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multi-pitch rope management tricks
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areuinclimber


Jul 12, 2005, 5:40 PM
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multi-pitch rope management tricks
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hey all,
i would like to hear all your neat little tricks for rope management mostly during hanging belays only. i've got the procedure down enough not to get into a clusterf#ck, now i would like some tips on making it REALLY proficient. would a rope bag be worth the extra weight or not really worth it unless bigwalling?


gblauer
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Jul 12, 2005, 6:10 PM
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I have a rope hook, but I never use it. I usually end up making long loops followed by smaller and smaller loops. (minimizes the CF when belaying the next pitch) I hang the loops over my foot, or I set up a sling and loop the rope over the sling.

I am sure there are better, more efficient methods out there...?


musicman


Jul 12, 2005, 6:25 PM
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I have a rope hook, but I never use it.

one of my partners has some, and i thinkt they're great. looping them on a sling or your feet works too, but the hook is a nice thing to have.


vegastradguy


Jul 12, 2005, 7:12 PM
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the number one thing about rope management is that when you get to belay, you take a moment and make sure that when you are belaying up your second, the rope is going to go into a pile or a coil in a way that is not going to cause a cluster while your second is following or while he leads the next pitch.

gblauer noted one of the best tricks- start with long loops and steadily get smaller as you take in rope. this allows the rope to feed out during a lead without snagging. lap coils (or coils across your tie-in point) or foot coils work well. one thing to be aware of here is that there may be protrusions below that may snag the line (this is a common problem in Red Rock).

another good thing is to belay your partner up in a way that more or less sets them up to be on lead belay as soon as they arrive at anchor, without having to change anything.

most important, though, as with anything, is experience.

edited to add: i have a rope hook. i used it once about three years ago. kept fogetting to toss it in the pack and never really missed it. also, rope bags are probably more trouble than they're really worth in the big picture.


Partner euroford


Jul 13, 2005, 6:24 AM
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use an autoblock belay device, such as the trango b52 or petzl reverso for bringing up the second, this way you can make sure you get that rope coiled nice and clean.


Partner j_ung


Jul 13, 2005, 6:36 AM
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Instead of a rope hook, I use the rope itself. Tie the free rope closest to you back to the anchor so it creates a bight that hangs down. Use this bight as a basket for your coil.


Partner kimgraves


Jul 13, 2005, 9:40 AM
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Hi,

The problem with these methods (rope hook and forming loops) is that they really only work if you’re swinging leads; the rope is stacked so that the leaders end is down - the result being you can’t guarantee that it’s going to feed cleanly if you’re leading in blocks. I still try to do it: it’s better than nothing if hanging and if you’re on a ledge it makes reflaking the rope much faster. The way to get around this issue is to use a rope bag where the rope can exit from either end (like the BD Superslacker). As the second comes up you flake into the top of the bag while the leader’s end runs out the bottom. If your switching leads, the bag is all set up for the second to become the leader. If leading in blocks you simply turn the bag over and the leader continues. The problem with the rope bag or rope hook solutions is that you need two of them if the climb is more than two pitches (i.e.: or one for each person.). And the leader has to carry one and belay with a Reverso or GriGri so as to have hands free to do the rope management.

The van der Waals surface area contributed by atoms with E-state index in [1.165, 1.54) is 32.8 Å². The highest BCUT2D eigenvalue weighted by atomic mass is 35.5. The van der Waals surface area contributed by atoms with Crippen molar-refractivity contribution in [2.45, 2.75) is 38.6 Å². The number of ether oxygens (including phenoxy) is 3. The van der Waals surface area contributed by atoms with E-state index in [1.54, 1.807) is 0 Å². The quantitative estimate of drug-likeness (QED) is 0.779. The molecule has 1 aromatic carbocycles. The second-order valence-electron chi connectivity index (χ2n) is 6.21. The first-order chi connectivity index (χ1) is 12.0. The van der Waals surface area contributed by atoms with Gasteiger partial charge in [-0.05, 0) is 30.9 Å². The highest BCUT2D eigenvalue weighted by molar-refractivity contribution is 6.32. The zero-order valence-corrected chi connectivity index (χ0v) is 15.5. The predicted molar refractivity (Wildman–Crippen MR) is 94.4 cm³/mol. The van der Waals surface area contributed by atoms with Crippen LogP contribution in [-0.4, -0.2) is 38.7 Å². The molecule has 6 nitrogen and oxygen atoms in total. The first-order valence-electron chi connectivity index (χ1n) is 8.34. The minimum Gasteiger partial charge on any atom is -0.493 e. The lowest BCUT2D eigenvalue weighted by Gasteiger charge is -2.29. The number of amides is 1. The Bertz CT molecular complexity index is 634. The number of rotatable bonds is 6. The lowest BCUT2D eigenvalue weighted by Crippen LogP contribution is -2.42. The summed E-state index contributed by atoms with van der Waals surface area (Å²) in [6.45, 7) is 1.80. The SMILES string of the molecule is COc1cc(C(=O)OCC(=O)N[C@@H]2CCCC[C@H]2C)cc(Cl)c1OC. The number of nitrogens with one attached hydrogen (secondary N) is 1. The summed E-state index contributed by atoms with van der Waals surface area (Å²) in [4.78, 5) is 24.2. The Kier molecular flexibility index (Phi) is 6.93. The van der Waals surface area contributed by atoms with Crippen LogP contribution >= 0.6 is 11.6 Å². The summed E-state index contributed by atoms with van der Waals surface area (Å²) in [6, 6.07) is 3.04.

In short, I don’t have a good trick that works really efficiently. I’m hoping someone does. I’ve been meaning to try leading taking the rope bag, but I just haven’t found a good way to carry it. The dam*n thing weighs almost a pound.

Best, Kim


caughtinside


Jul 13, 2005, 9:48 AM
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The foot method is a good one, and I have used it. However, it may not be the best for a true hanging belay. When you're hanging, you're hanging off your harness, with both feet supporting you against the wall. It is very difficult to hold this position for the 20 minutes plus it takes for your partner to follow the pitch. Worse if you're swinging leads and they are going to lead the next! You have to stretch at some point, and risk dropping the rope.

I usually loop it over my connection to the anchor. That way it's right in front of you, and easy to manage. Plus, if you are swinging leads, it's all set. If you're not, once you anchor your partner in, you can 'flip' the stack right off your tie in onto theirs, and it's ready to go.

Havent' tried j_ung's method, but he seems to know what he's talking about at least some of the time, so I think I'll give it a try. I'm wary of his poor grigri advice though. :P


csproul


Jul 13, 2005, 9:57 AM
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try the moving faster dvd here:
http://guidetricksforclimbers.com
It has some good tips for changeovers and rope management


csproul


Jul 13, 2005, 10:01 AM
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The problem with these methods (rope hook and forming loops) is that they really only work if you’re swinging leads; the rope is stacked so that the leaders end is down